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NUR 231 Exam 5
Terms in this set (79)
A report on the risks of medication administration revealed disturbing quality issues across all heath care settings in the United States. Approximately, how many preventable adverse drug events occur in the health care system each year?
To safely and accurately administer medications to a particular patient, nurses are accountable for which of the following? (Select all that apply)
-a particular patients medication regimen
-the 6 rights of medication administration
-willingness to report errors and near misses
-what is involved in administering drugs for a particular patient
all the above
What is an organization that requires all personnel to report near misses and breakdowns in care called?
Just Culture Organization
What is the first step the nurse takes to address medication safety?
obtain knowledge of the medication, including evidence-based standards for administration
What is the purpose of the six competencies that are integrated into the national curriculum standards for nursing?
so that all nurses are accountable for integrating safety and quality responsibilities into their daily work
Basing care decisions on knowledge of patient values and preferences is the definition of which of the follow?
What characteristic do nurses have if they tend to reflect before they act, reflect during action, and reflect on action and ask questions that lead to best current evidence and best practices?
spirit of inquiry
What does the "E" in QSEN stand for?
Which of the following guidelines is inherent to safe medication administration?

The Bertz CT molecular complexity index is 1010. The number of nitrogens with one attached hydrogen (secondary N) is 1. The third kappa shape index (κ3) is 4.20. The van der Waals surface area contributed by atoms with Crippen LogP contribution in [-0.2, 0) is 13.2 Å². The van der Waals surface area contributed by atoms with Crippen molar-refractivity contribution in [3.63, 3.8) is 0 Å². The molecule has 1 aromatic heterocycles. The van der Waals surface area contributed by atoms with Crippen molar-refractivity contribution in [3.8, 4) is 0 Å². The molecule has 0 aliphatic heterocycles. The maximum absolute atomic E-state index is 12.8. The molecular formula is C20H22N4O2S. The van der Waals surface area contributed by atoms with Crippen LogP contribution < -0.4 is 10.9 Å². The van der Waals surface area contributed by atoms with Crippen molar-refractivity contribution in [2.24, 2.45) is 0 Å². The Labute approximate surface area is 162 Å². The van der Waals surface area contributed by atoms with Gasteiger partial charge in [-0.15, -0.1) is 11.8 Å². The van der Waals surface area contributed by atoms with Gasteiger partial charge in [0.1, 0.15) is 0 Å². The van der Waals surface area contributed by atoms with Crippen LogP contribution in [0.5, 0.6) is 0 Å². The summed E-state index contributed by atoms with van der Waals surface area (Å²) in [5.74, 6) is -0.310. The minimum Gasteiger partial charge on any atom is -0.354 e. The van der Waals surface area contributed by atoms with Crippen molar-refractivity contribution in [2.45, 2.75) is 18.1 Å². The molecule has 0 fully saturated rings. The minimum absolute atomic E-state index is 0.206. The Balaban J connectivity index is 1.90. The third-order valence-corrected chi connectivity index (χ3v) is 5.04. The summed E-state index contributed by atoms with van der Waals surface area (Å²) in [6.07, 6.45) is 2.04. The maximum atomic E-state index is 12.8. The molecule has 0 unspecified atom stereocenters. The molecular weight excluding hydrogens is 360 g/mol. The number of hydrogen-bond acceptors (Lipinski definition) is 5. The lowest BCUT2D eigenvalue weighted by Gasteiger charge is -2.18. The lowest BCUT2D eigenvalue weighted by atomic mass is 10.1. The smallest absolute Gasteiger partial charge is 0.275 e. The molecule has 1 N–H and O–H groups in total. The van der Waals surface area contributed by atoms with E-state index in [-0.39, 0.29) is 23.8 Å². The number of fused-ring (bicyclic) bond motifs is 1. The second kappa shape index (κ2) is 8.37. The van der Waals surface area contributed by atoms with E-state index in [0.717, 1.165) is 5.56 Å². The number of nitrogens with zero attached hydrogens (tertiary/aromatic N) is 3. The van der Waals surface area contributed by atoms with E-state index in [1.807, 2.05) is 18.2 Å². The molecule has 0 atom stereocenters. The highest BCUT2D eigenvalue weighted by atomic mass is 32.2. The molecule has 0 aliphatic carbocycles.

preventing the need for drug therapy, when possible by promoting health
Serious of life-threatening adverse effect identified by the FDA as being associated with a drug are identified in this text as which of the following:
black box warnings
As part of a class discussion, a nursing instructor describes which agency as being responsible for the approval of new drugs in the United States?
food and drug administration
After administering a medication to a client, the client reports an upset stomach. The nurse interprets this as a negative effect of the drug and identifies it as a(n):
Which term is used to describe the study of drugs and their action on living organisms?
A nurse is teaching a patient about medications referred to as "antihypertensives." To what is the term "antihypertensive" referring?
A client with an upper respiratory tract infection has been prescribed an antibiotic that the nurse is not familiar with. What should the nurse caring for the client do if not familiar with the new medication?
collect information about the new medication
Having drugs available OTC has potential advantages and disadvantages for consumers. What is one of the advantages?
faster and more convenient access to effective treatment